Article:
While business fraud is not anything new, with the help of today’s ever-evolving technology the methods and opportunities for fraud evolve as well. Business fraud can originate from within, from employees you trust. It can happen from without, from hackers and other third parties trying to make a quick buck. Maybe even from your competition attempting to sabotage your success. Of course, the methods used for business fraud are not only technological in nature. Deception comes in many forms.
For many business owners and executives, suspicion of fraud may first come in the form of red flags in an annual audit, or they may notice unusual fluctuations in profits and expenses that do not reflect actual revenue and operations. Most business officers turn to the CFO for answers which is a suitable first step and may resolve the issue, but many fraud schemes are more complex and cannot be solved with an examination of the company’s financials alone.
Why You Must Act Quickly in a Business Fraud Investigation
If fraud is suspected, don’t attempt to wait for more evidence. To ensure the continued financial security of your company, yourself and your employees, initiating an investigation as soon as possible is imperative. If an investigation turns up nothing, or better, explains the red flags to be nothing, then you can rest easy. If the investigation confirms your suspicions, you will have prevented further damage then what the fraud has already caused.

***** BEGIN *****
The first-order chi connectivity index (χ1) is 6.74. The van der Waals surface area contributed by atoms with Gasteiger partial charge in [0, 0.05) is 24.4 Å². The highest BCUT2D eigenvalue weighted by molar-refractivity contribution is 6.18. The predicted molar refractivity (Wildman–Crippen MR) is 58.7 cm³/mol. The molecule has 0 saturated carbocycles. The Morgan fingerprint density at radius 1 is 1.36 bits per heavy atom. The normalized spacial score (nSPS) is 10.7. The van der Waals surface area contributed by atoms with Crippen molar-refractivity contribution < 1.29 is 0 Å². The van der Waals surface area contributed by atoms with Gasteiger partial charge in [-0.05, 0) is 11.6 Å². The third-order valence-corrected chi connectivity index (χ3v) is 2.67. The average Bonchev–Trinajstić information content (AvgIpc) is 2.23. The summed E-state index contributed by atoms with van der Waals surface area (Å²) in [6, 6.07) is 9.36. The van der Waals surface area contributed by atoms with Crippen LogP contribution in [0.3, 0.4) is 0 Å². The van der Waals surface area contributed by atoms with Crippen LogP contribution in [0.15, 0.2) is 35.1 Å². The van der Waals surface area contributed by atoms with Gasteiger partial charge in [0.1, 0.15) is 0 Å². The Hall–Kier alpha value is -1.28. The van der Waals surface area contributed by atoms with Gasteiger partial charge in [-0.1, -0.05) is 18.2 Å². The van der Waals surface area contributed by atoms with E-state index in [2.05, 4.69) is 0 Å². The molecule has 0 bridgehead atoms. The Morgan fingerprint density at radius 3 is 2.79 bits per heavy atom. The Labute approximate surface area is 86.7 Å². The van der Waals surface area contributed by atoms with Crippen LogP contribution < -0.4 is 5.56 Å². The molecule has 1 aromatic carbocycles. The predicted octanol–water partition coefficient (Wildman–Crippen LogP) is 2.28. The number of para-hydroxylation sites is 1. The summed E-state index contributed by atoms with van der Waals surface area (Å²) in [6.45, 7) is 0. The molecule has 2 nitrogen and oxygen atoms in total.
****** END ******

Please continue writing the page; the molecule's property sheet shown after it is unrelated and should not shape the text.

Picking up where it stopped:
Fraud can happen slowly in a business, over a long period before attracting your attention, or it can happen quickly, in one fell swoop, before you even have the chance to try and defend yourself. Often, the most challenging part is proving the fraud, finding the trail and hopefully identifying its origin. Hiring a professional investigator gives you room to focus on damage control and takes you out of the equation so your feelings and emotions won’t affect the investigation.
Outsourcing the investigation is imperative for legal reasons. Professional investigators have the knowledge, experience, and tools to approach a potentially costly situation without emotional involvement. Besides the fact that the average organization loses five percent of its revenue annually to fraud, your company and you as an individual could suffer a financial “beat down.” The severity of the fraud could lead to charges, arrests, and civil or criminal prosecution. The responsible parties may be your closest friends and colleagues which is why an impartial third party is essential. The trail of wrongdoing needs to be accounted for accurately. A professional investigator will do the hard part and take the necessary steps, regardless of whom the responsible party happens to be.
What You Can Expect in a Business Fraud Investigation
There is a plethora of illicit schemes such as bribery, cash-skimming, and kickbacks that do not leave an easily traceable audit trail making it difficult to identify the culprits by merely examining the company books. Other schemes such as suspicious transfers to third-party entities can be successfully identified by looking into the financial statements, but the beneficiaries of those transfers and their connection to internal employees may not be so easy to detect. The majority of business fraud scenarios can be resolved with a diligent and thorough asset search.
Searching the Assets of Executives and Employees